FDA expresses concerns about lupus drug's effectiveness
Rockville-based Human Genome Sciences got a taste last week of the questions it may receive when the biotechnology firm goes before a Food and Drug Administration panel on Tuesday seeking an endorsement for its new drug to treat lupus.
In briefing documents posted online Friday, the FDA expressed concerns over whether the drug, called Benlysta, is effective over the long term and among specific patient groups. The agency also questioned whether potential adverse effects of treatment, such as infections or depression, trump the benefits.
"Various analyses of the data raise questions about the robustness of the efficacy findings that warrant discussion" at Tuesday's meeting, the agency said. The committee's vote on whether to support the drug could impact whether the FDA grants final approval next month.
Shares of Human Genome Sciences closed at $23.60 on Friday, down nearly 11 percent, or $2.88, compared with the day before.
Among the concerns noted in the review:
-- African Americans showed a negative response to the drug compared with other racial groups.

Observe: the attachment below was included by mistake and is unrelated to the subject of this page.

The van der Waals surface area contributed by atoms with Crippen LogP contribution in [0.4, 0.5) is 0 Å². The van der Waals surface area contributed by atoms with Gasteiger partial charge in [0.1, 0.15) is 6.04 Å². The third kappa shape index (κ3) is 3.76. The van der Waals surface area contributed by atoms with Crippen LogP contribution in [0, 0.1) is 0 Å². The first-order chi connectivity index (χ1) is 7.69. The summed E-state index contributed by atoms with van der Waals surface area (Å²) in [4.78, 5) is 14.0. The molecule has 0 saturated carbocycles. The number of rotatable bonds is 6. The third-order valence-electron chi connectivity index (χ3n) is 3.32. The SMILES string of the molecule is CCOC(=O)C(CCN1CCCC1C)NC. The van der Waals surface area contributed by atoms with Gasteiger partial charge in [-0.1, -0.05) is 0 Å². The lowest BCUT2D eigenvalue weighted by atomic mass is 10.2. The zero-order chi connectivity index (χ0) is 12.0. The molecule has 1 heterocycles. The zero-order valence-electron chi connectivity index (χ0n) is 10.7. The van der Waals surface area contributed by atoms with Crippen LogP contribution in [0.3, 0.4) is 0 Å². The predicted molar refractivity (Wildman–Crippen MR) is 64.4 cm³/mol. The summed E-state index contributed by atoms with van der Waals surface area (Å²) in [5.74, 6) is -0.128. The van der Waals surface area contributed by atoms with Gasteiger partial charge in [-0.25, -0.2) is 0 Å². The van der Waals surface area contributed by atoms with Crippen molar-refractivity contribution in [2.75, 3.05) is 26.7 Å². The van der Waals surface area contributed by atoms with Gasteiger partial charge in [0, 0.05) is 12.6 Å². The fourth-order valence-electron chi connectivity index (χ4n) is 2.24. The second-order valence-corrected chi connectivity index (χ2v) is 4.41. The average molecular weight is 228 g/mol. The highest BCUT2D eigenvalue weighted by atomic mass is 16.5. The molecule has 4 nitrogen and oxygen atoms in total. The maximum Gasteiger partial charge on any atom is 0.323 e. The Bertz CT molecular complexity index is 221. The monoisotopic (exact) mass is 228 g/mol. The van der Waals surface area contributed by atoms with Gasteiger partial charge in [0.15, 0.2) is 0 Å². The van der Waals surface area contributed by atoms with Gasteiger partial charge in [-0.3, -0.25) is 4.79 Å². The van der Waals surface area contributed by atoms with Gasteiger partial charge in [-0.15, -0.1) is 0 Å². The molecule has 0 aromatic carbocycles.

-- The benefits experienced by patients in the United States and Canada were less than those in Latin America.
-- Patients using the drug showed fewer disease symptoms during the first year of treatment, but after 76 weeks did not fare much better than those on a placebo.
-- Patients using Benlysta, an immunosuppressant, were at a higher risk of infection and suicide.
Human Genome Sciences declined to comment in advance of the committee meeting.
Benlysta would be the first drug for lupus approved in more than 50 years, and patient advocates said it still presents an attractive alternative to current treatments. Systemic lupus is a complicated autoimmune disease in which the body attacks its organs.
"None of the drugs are going to perfect. Benlysta is not going to be a miracle cure for all people with lupus. It is going to be helpful to some people with lupus and then that door will be open and it will spur research," said Sandra Raymond, president and chief executive of the Lupus Foundation of America.
Joseph Schwartz, a biotechnology analyst for Leerink Swann, said he did not think the findings would prevent the drug from reaching patients. But he said the concerns could delay the final approval as regulators and drugmakers determine a strategy to best inform patients of the risks.
Due to the unmet medical need and a potential patient pool of 5 million people worldwide, analysts have previously predicted that Benlysta's approval could mean billion-dollar revenues for Human Genome Sciences and GlaxoSmithKline, its partner on the drug. That would add the Rockville company to the list of biotech darlings, including MedImmune and Qiagen, along Maryland's Interstate 270.